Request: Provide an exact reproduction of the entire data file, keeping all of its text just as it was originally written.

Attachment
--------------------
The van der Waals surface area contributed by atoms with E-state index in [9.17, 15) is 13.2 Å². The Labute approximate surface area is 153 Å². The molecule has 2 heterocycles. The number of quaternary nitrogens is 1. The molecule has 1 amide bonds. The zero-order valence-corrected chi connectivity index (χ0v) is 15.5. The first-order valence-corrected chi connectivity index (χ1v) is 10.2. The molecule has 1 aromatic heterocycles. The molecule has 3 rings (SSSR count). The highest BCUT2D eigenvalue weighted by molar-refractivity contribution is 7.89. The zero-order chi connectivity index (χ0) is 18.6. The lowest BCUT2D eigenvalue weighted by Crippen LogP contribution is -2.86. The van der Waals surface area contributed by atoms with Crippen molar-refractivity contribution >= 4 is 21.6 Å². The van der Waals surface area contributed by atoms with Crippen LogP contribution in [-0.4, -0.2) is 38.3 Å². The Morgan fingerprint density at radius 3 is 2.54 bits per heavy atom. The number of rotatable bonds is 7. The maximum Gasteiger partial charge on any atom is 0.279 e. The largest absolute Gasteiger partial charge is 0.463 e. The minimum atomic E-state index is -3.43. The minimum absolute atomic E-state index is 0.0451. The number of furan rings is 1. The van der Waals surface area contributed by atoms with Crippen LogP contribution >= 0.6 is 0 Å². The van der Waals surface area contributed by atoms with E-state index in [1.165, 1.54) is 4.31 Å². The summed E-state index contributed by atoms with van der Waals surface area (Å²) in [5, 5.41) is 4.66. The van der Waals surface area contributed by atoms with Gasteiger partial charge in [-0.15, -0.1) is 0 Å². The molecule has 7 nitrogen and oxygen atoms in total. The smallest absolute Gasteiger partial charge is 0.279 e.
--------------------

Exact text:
The van der Waals surface area contributed by atoms with E-state index in [9.17, 15) is 13.2 Å². The Labute approximate surface area is 153 Å². The molecule has 2 heterocycles. The number of quaternary nitrogens is 1. The molecule has 1 amide bonds. The zero-order valence-corrected chi connectivity index (χ0v) is 15.5. The first-order valence-corrected chi connectivity index (χ1v) is 10.2. The molecule has 1 aromatic heterocycles. The molecule has 3 rings (SSSR count). The highest BCUT2D eigenvalue weighted by molar-refractivity contribution is 7.89. The zero-order chi connectivity index (χ0) is 18.6. The lowest BCUT2D eigenvalue weighted by Crippen LogP contribution is -2.86. The van der Waals surface area contributed by atoms with Crippen molar-refractivity contribution >= 4 is 21.6 Å². The van der Waals surface area contributed by atoms with Crippen LogP contribution in [-0.4, -0.2) is 38.3 Å². The Morgan fingerprint density at radius 3 is 2.54 bits per heavy atom. The number of rotatable bonds is 7. The maximum Gasteiger partial charge on any atom is 0.279 e. The largest absolute Gasteiger partial charge is 0.463 e. The minimum atomic E-state index is -3.43. The minimum absolute atomic E-state index is 0.0451. The number of furan rings is 1. The van der Waals surface area contributed by atoms with Crippen LogP contribution >= 0.6 is 0 Å². The van der Waals surface area contributed by atoms with E-state index in [1.165, 1.54) is 4.31 Å². The summed E-state index contributed by atoms with van der Waals surface area (Å²) in [5, 5.41) is 4.66. The van der Waals surface area contributed by atoms with Gasteiger partial charge in [-0.15, -0.1) is 0 Å². The molecule has 7 nitrogen and oxygen atoms in total. The smallest absolute Gasteiger partial charge is 0.279 e.